Trump’s bigoted dinner guest Nick Fuentes suggested 'burning women alive'
Nick Fuentes

Nick Fuentes, the 24-year-old white Christian nationalist who dined last month with former President Donald Trump (R) and anti-Semitic rapper Ye at Trump's Mar-a-Lago resort, is using misogyny to build a large "incel" following of angry men advocating violence against women, Mother Jones reports.

“I’m a proud incel,” Fuentes declared in January on his nightly America First podcast. Incel means “involuntary celibate,” a group of men who blame overprivileged feminist women for disempowering them and denying them sex. Fuentes said he refrained from sex with women because, “I’m choosing instead to lead a historical right-wing movement.”

Right Wing Watch noted that in June, Fuentes said on his podcast, "We need to go back to burning women alive more" when they're convicted of crimes. He lamented that "everything went all out of control" when women stopped being burned as witches during the medieval period. He said women are now casting spells, molesting children in schools, and falsely accusing men of rape while also raping men.

In January 2022, Fuentes launched Cozy.tv, a streaming platform that he said would be “anti-gay, anti-woman, anti-Black, [and] antisemitic.” A month after launching the platform, he said women aren't "as rational as men" and should be beaten by their partners. He added a racist twist by saying that Black men understand this.

Mother Jones said that rampant racists in the incel community celebrate when Black men abuse Black women because "it both actualizes their brutal fantasies and proves their false and bigoted belief that Black men are prone to aggression." The publication noted that comments sections of Fuentes' broadcasts are filled with racist comments.

Fuentes has also said that he thinks future politicians should take an incel "message to the men and say, ‘Hey men, hey men, vote for me, I’ll destroy feminism [and] ... make it harder for women to become whores [and]... incentivize women to be in monogamous marriages for the long term and to have and raise kids.”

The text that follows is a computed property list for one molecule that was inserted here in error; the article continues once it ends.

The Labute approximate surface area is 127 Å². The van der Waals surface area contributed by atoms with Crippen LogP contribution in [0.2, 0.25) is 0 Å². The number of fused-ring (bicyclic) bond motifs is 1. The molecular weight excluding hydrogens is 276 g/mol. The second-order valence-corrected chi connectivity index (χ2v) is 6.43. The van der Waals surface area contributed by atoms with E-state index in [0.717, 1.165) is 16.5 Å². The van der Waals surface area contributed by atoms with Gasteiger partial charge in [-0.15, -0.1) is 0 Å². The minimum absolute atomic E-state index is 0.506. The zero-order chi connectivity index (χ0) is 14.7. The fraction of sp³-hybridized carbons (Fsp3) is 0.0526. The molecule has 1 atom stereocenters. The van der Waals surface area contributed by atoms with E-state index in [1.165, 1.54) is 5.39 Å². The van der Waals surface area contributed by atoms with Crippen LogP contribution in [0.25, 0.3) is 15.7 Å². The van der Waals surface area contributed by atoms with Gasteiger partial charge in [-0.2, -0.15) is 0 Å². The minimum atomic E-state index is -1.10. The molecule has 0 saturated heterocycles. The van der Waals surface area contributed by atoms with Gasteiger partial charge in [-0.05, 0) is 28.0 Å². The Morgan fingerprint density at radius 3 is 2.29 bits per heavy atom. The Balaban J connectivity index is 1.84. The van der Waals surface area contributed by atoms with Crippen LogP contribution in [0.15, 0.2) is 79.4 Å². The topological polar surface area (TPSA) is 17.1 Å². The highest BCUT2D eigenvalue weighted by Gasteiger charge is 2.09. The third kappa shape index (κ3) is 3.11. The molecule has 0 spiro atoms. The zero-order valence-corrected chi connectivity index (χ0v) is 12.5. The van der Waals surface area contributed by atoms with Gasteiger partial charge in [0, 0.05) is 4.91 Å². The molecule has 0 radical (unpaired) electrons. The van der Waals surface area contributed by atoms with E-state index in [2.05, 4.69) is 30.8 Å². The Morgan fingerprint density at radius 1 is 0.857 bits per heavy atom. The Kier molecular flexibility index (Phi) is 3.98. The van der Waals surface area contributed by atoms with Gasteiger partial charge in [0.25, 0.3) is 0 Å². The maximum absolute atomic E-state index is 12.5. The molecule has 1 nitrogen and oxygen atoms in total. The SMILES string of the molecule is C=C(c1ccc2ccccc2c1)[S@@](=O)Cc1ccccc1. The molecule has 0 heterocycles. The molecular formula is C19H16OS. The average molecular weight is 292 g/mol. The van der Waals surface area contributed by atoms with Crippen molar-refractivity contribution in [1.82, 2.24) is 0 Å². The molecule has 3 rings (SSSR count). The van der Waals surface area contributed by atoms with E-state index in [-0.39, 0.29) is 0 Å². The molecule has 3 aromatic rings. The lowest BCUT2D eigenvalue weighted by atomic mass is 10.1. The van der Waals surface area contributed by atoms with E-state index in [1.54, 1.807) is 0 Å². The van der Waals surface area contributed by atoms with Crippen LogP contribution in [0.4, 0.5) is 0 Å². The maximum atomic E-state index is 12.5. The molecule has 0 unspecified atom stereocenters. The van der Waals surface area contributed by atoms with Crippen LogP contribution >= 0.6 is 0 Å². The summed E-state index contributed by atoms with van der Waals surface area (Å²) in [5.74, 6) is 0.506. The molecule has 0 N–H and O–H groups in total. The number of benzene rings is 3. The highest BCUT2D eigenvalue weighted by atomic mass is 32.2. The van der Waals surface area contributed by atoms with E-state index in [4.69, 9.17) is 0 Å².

Fuentes called Mother Jones' reporting "a hit piece" and blamed "Jews," like the article's reporter, for spreading "dishonest smears."

https://twitter.com/patriottakes/status/1606062233972363267

Trump said he didn't know who Fuentes was when he dined with him in November. Yet Trump has "failed to condemn him or his ideologies in multiple statements about the dinner," the aforementioned publication wrote.

In February, Fuentes held his third annual America First Political Action Conference. Rep. Marjorie Taylor Greene (R-Ga) spoke at the event and later claimed not to have known about Fuentes' beliefs. Republican Rep. Paul Gosar, Arizona state Sen. Wendy Rogers, and Idaho Lt. Gov. Janice McGeachin also sent video greetings.

“I’m worried about kids that would follow him. And that’s a shame," Greene said, recently disavowing Fuentes after Trump dined with him. "But no, I don’t want to have anything to do with him. They showed me some [of Fuentes'] videos. I could not believe the stuff he says. I mean, it was shocking.”

In response, Fuentes described her as "weak" and attention-seeking.

"She'll go and say something edgy to get attention, and when the pressure comes, she buckles," he said. "She wants to be the face of Christian nationalism. She's divorced, and she's actively an adulterer. How are you going to be the face of Christian nationalism when you're a divorced woman girlboss? It doesn't even make any sense. I'm so glad I don't have to pretend to support that anymore."